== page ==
CSST and House Fires

Submitted by KimChristensen on Sat, 12/21/2013 - 09:10

CSST and house fires- CSST (corrugated stainless steel tubing) is a type of thin walled gas piping, some of which has been found to have failures culminating in house fires when lightning has struck at or near the house. It was developed in Japan in the 1980’s. Usage of CSST in the United States began in 1990 and in Lubbock in about 2000. It is present in approximately 6 million homes in the U.S. and in at least 10,000 (probably more) in Lubbock. It has a yellow plastic outer layer with corrugated stainless steel tubing inside. A newer type of CSST has a black outer layer and is designed to be more resistant to electrical damage and fire, but tests have shown that it is not completely immune to these failures either, especially in a direct lightning strike. A safer type of CSST is now available called "Flash Shield". Flash shield has a wire mesh between the black plastic outer layer and the stainless steel pipe which helps diffuse an eletrical spark, if one were to occur. CSST shouldn’t be confused with appliance flex connectors which are short in length, and used only at individual appliances (gas furnace, water heater, gas oven, etc.) to connect that appliance to the gas line. The appliance flex connectors are not having the problems that the CSST lines are having. CSST is usually run through attics, along basement ceilings or through wall cavities.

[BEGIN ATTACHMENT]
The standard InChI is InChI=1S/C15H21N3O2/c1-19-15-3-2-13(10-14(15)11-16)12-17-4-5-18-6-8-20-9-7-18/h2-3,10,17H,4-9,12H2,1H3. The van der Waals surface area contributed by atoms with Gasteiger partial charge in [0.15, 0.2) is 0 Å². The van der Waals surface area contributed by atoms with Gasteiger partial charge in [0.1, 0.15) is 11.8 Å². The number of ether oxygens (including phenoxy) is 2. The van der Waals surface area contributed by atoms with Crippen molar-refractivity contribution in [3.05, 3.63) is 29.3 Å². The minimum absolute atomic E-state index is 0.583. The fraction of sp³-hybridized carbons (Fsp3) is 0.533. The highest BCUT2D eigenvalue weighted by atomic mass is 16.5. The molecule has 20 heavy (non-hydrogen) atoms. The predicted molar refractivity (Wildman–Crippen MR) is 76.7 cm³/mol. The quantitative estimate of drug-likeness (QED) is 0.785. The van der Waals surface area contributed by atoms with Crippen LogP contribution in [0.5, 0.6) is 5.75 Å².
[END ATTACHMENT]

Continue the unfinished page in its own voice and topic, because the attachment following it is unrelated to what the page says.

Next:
Pros and cons- Originally, CSST was touted as a safety improvement. Because it’s flexible, it tends to hold up better in earthquakes and tornadoes, and there are fewer joints, so leakage of gas from joints is less likely. Also, it can be installed much more quickly. In areas that have earthquakes but don't have many lightning strikes, CSST may indeed be safer than the old method of piping gas- rigid black iron pipe. But in areas like Lubbock where earthquakes are rare, and lightning anything but, big problems have been occurring. Lightning strikes at or near a house can cause metallic systems in a house to become energized. Differences in voltage between the systems can cause sparks which can burn holes in CSST. Since it is carrying gas, fires have resulted. In 2012 a home in Lubbock was struck by lightning which ruptured a CSST gas line in the home, causing an explosion. The home owner and a friend were in the garage when the lightning strike occurred. The owner was injured and his friend, Brennen Teel, was killed. Lubbock Assistant Fire Marshall Lt. Elliot Eldredge was quoted as saying "What we're seeing now is that sometimes there's some issues with corrugated stainless steel tubing that gets breached during the lightning strike and then you have a natural gas-fed fire". CSST is no longer approved for new construction in Lubbock unless it's the "Flash Shield" type. What are the odds of this happening to any single house with CSST? I've never seen any odds published, but they appear to be pretty low. Of course, that's little consolation if your house ends up being one of the one's that is affected. If you think that lightning strikes are among those rare occurrences that only happen to the other guy, be sure and read the last paragraph of this blog. Every once in a while these things happen to us too.